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Gus's Barbell Club

The Matchup

By Gus

One of my passions is chess. As chess players compete in tournaments, they earn a rating of their performance. If you’re playing an opponent rated much higher than you, and win, your rating will go up significantly. At the time of the game, you were “under-rated” and the math needs to correct that. Win against an opponent rated lower than you, and your rating will still go up but only slightly. As a player continues to play, the rating will be proximate to their true skill. But if a player can be under-rated… doesn’t that mean we can never truly know how strong our opponent is?


In chess, this isn’t too much of a concern. Even among masters the stakes are usually low: few make their living playing the game. All players just have to deal with the imperfections of the system, play more games, and let the algorithm settle it out over time. Everyone is learning new ideas and getting new coaches and changing all the time.

In strength training your matchup is much more certain 1. 315lb on the bar is 315lb on the bar. When you put 310lb on your back a week ago and then 315lb today, it doesn’t feel like 120lb because the bar didn’t enough sleep last night.

On your end of the fight however, you are stuck with all the variation the chess player deals with. Poor sleep, nutrition or hygiene interrupting your energy? Illness or injury limiting your potential? The matchup becomes more difficult if your answers are less than your best.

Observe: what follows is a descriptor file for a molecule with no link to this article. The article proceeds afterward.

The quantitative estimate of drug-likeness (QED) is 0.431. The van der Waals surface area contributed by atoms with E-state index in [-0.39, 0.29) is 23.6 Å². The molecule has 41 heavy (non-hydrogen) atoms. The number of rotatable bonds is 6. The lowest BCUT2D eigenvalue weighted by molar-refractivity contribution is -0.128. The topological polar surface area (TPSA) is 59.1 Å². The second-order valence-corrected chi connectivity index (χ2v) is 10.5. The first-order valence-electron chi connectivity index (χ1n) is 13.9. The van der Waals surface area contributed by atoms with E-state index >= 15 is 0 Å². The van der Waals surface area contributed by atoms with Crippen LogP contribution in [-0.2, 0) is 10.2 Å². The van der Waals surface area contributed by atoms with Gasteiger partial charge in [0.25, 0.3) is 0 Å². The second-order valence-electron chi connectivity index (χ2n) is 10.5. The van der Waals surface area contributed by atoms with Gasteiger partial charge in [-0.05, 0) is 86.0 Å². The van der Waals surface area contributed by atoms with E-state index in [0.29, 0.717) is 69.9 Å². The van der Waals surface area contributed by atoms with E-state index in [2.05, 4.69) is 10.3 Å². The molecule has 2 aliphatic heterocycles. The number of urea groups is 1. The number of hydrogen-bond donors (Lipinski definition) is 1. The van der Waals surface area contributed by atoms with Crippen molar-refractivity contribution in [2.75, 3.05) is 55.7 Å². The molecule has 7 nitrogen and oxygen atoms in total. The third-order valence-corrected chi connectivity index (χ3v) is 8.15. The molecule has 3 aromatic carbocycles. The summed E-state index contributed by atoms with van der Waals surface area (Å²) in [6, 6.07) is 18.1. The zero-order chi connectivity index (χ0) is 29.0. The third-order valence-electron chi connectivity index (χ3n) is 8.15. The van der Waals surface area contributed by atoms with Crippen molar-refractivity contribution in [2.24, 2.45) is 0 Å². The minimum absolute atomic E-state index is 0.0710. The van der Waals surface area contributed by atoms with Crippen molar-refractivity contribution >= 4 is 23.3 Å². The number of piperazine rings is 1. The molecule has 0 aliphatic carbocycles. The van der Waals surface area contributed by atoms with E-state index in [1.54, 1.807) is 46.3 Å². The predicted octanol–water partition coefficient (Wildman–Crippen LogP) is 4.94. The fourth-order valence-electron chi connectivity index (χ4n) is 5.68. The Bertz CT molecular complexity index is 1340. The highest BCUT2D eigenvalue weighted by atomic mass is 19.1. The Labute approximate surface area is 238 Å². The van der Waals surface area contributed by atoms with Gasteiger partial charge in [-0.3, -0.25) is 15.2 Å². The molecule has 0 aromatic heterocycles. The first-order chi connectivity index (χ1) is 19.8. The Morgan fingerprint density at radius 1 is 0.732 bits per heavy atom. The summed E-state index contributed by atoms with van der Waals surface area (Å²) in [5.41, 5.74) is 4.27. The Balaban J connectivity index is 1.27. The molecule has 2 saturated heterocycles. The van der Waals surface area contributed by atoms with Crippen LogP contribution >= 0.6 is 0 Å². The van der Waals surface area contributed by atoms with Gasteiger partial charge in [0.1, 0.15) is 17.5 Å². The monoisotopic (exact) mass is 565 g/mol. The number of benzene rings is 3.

As much as possible, we strive to eliminate these negative factors. If the athlete is at her best, she can attack the matchup with full confidence that she will be the victor. Not feeling her best, she will likely still have no issues making the lift! (Assuming the load was programmed sensibly.) But it may require bit of gusto to get up the nerve. If truly ill or injured, and she knows she’s outmatched… the fight may be postponed.

But in all cases we can benefit from understanding the bar as our adversary. Setting up a lift can have the vigor of a walk-out song. Our breath can be as fiery as a dragon’s. And we give it what we’ve got. Don’t fear making it an event to be remembered: get excited for the game.


1. Yes, I know, weight plates have margin of error. For argument’s sake, please grant me that you train full-time at Gus’s Barbell Club and you have the privilege of using the same plates every session so any error will at least be the same amount of error every time.^
A foggy gym.